Clooney In Black And White

Actor-writer-director George Clooney draws on period footage, 1950s newspapers and his father's example to conjure the spirit of newsman Edward R. Murrow.


WASHINGTON -- GEORGE CLOONEY'S at the top of his game with Good Night, and Good Luck, a high-tension and high-intelligence Cold War drama that he directed and co-wrote, which opens in Baltimore on Friday.

He's even at the top of his game pushing it to the press. He appears quick, smart and amiable, despite a back injury he suffered while packing 30 extra pounds for the role of a CIA agent in the forthcoming Syriana. "You'll see exactly when, where and how it happens," he promises, and blames himself for trying to move his body at 208 pounds the way he does at his usual 178. (In Good Night, and Good Luck, filmed shortly afterward, he's still packing 20 extra pounds.)

During Syriana, a fact-based account of agent Robert Baer's frustration over CIA funds being cut as terrorism spread, Clooney ripped the dura mater: the membrane that coats the spinal cord and brain. He's endured several operations, including the insertion of webbing, and frequent and continuing procedures to retain his spinal fluid. Beset by shriveling headaches ever since, at age 44 he remains relaxed, alert and optimistic ("I'll be fine") as he gears up for one more set of interviews in a long, narrow room off a hotel restaurant.

Clooney used to say, "I don't like to share my personal life," because "it wouldn't be personal if I shared it."

That's not really true. After a year of literally back-breaking work, he's glad to tell you, for example, how lucky he is to retreat to a house in Italy, near Lake Como. "They're an older country than we are, and they know how to do it better" -- with "it" meaning "life." He fell hard for Italy as soon as he saw hard-hats walking back from a construction site at the end of the day carrying loaves of bread and bottles of wine and flowers. "They know how to celebrate a meal," he says, while pouring coffee for his interviewer. "We're jamming a hoagie down our face while we're trying to write a story."

More important, Clooney is not at all abashed when it comes to celebrating one of his closest relationships: his bond with his father, who was a high-profile newsman in Cincinnati while Clooney was growing up in Northern Kentucky. George Clooney speaks of Nick Clooney with the genuine respect of a son who sees what he gets from his old man. His father ran as a Democrat for a Kentucky congressional seat last election and lost to a Republican business consultant. He's been an old-fashioned liberal for half a century, critical of mainstream media's corruption and complacency, and outspoken on the government's need to guarantee equal rights for all.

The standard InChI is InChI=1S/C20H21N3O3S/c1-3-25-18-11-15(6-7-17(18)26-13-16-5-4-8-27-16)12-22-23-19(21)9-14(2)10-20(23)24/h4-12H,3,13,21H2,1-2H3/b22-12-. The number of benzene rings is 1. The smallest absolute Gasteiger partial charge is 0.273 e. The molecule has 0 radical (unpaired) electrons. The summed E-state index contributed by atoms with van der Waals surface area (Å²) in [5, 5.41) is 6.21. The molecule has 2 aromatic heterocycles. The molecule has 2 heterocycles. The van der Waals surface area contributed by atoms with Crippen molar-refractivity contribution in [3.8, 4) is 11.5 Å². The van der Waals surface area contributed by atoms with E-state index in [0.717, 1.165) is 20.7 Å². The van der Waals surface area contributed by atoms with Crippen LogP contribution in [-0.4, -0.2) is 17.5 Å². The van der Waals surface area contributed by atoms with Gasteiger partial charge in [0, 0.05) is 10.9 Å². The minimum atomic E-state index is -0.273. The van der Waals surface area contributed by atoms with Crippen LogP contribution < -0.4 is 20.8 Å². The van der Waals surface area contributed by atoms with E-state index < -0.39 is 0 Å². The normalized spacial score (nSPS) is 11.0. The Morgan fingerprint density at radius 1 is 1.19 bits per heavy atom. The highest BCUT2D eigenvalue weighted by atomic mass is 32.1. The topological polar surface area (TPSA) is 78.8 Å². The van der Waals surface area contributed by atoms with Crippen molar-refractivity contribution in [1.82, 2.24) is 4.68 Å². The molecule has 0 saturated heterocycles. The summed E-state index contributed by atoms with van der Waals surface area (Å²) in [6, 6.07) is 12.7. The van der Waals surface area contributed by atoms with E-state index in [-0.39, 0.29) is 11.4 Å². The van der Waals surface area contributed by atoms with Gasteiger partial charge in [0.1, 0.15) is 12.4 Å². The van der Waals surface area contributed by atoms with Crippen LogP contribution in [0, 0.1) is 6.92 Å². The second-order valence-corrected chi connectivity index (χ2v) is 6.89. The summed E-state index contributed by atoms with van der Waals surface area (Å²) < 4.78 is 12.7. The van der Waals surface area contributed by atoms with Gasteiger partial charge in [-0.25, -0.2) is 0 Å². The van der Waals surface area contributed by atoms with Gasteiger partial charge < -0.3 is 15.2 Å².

As Clooney discusses his tribute to crusading 1950s broadcasters, Good Night, and Good Luck, and how it intersects with his dad's career, it's as if he's paying tribute to a Greatest Generation of journalists -- and of moviemakers, too.

Good Night, and Good Luck depicts CBS news pioneer Edward R. Murrow taking down the Wisconsin demagogue Sen. Joseph R. McCarthy at the height of McCarthy's anti-Communist witch hunt. It's a thrilling, one-of-a-kind, saturnine star turn for David Strathairn as Murrow.

Much of the film's power comes from Murrow's own writing: "It's like the stuff Paddy Chayefsky wrote back then," says Clooney. "It still holds up." (Chayefsky was the best loved TV playwright of the 1950s: Clooney recently announced that he intends to remake Chayefsky's 1976 movie satire of television, Network, as a live TV special for CBS.)

But the guts of Good Night, and Good Luck -- the base that makes Strathairn's performance possible -- came from Clooney assuming the role he saw his father play as a news director and editor. As Murrow's behind-the-scenes partner and generalissimo, Fred Friendly, Clooney put his supporting actors through the paces of real segment producers and reporters. Each day for the first two weeks of filming he'd announce to men like Grant Heslov (who also produced and co-wrote the movie, and plays Don Hewitt), and Robert Downey Jr. (who plays reporter-producer Joseph Wershba) that they'd have to act as if it were a particular day 50 years ago -- say, "Oct. 14, 1954."

He got each of them full copies of The New York Times from that date, and had them pluck the stories they thought worthy of broadcast. "Over their cigarettes and coffee, they'd tear out the items they thought were worth pursuing, type up their pitches and argue about getting them on the air and placing them near the top of the show. The Metro stories always came in last," Clooney chuckles, talking journalist-to-journalist, "because this was a national program. Of course, where my father was, they'd have come in first."

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